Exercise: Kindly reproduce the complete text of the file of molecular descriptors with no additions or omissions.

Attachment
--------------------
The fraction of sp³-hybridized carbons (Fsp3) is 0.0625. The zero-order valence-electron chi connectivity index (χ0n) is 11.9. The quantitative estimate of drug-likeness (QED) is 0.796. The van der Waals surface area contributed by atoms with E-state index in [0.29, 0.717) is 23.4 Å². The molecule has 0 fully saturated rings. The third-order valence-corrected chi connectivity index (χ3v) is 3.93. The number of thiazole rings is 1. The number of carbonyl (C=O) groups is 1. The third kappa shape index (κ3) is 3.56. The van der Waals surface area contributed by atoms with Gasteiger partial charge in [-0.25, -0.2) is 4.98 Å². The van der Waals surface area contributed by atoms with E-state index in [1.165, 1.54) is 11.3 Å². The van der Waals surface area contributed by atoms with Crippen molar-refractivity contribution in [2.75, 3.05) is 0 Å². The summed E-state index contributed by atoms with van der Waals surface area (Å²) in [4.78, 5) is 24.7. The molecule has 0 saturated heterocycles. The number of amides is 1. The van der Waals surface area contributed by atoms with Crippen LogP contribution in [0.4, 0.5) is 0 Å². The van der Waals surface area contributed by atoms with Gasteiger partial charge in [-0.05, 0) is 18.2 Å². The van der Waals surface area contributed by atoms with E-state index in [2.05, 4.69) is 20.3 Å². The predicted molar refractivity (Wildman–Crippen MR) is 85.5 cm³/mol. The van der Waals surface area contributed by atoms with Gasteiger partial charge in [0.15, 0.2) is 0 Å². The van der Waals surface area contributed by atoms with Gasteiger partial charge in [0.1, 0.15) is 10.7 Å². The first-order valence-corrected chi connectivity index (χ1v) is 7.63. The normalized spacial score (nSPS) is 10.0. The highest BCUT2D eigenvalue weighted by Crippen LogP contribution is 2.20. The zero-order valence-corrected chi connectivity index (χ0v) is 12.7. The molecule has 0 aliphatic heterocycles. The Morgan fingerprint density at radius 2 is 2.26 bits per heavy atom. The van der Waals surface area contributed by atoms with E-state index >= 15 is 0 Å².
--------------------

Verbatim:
The fraction of sp³-hybridized carbons (Fsp3) is 0.0625. The zero-order valence-electron chi connectivity index (χ0n) is 11.9. The quantitative estimate of drug-likeness (QED) is 0.796. The van der Waals surface area contributed by atoms with E-state index in [0.29, 0.717) is 23.4 Å². The molecule has 0 fully saturated rings. The third-order valence-corrected chi connectivity index (χ3v) is 3.93. The number of thiazole rings is 1. The number of carbonyl (C=O) groups is 1. The third kappa shape index (κ3) is 3.56. The van der Waals surface area contributed by atoms with Gasteiger partial charge in [-0.25, -0.2) is 4.98 Å². The van der Waals surface area contributed by atoms with E-state index in [1.165, 1.54) is 11.3 Å². The van der Waals surface area contributed by atoms with Crippen molar-refractivity contribution in [2.75, 3.05) is 0 Å². The summed E-state index contributed by atoms with van der Waals surface area (Å²) in [4.78, 5) is 24.7. The molecule has 0 saturated heterocycles. The number of amides is 1. The van der Waals surface area contributed by atoms with Crippen LogP contribution in [0.4, 0.5) is 0 Å². The van der Waals surface area contributed by atoms with Gasteiger partial charge in [-0.05, 0) is 18.2 Å². The van der Waals surface area contributed by atoms with E-state index in [2.05, 4.69) is 20.3 Å². The predicted molar refractivity (Wildman–Crippen MR) is 85.5 cm³/mol. The van der Waals surface area contributed by atoms with Gasteiger partial charge in [0.15, 0.2) is 0 Å². The van der Waals surface area contributed by atoms with Gasteiger partial charge in [0.1, 0.15) is 10.7 Å². The first-order valence-corrected chi connectivity index (χ1v) is 7.63. The normalized spacial score (nSPS) is 10.0. The highest BCUT2D eigenvalue weighted by Crippen LogP contribution is 2.20. The zero-order valence-corrected chi connectivity index (χ0v) is 12.7. The molecule has 0 aliphatic heterocycles. The Morgan fingerprint density at radius 2 is 2.26 bits per heavy atom. The van der Waals surface area contributed by atoms with E-state index >= 15 is 0 Å².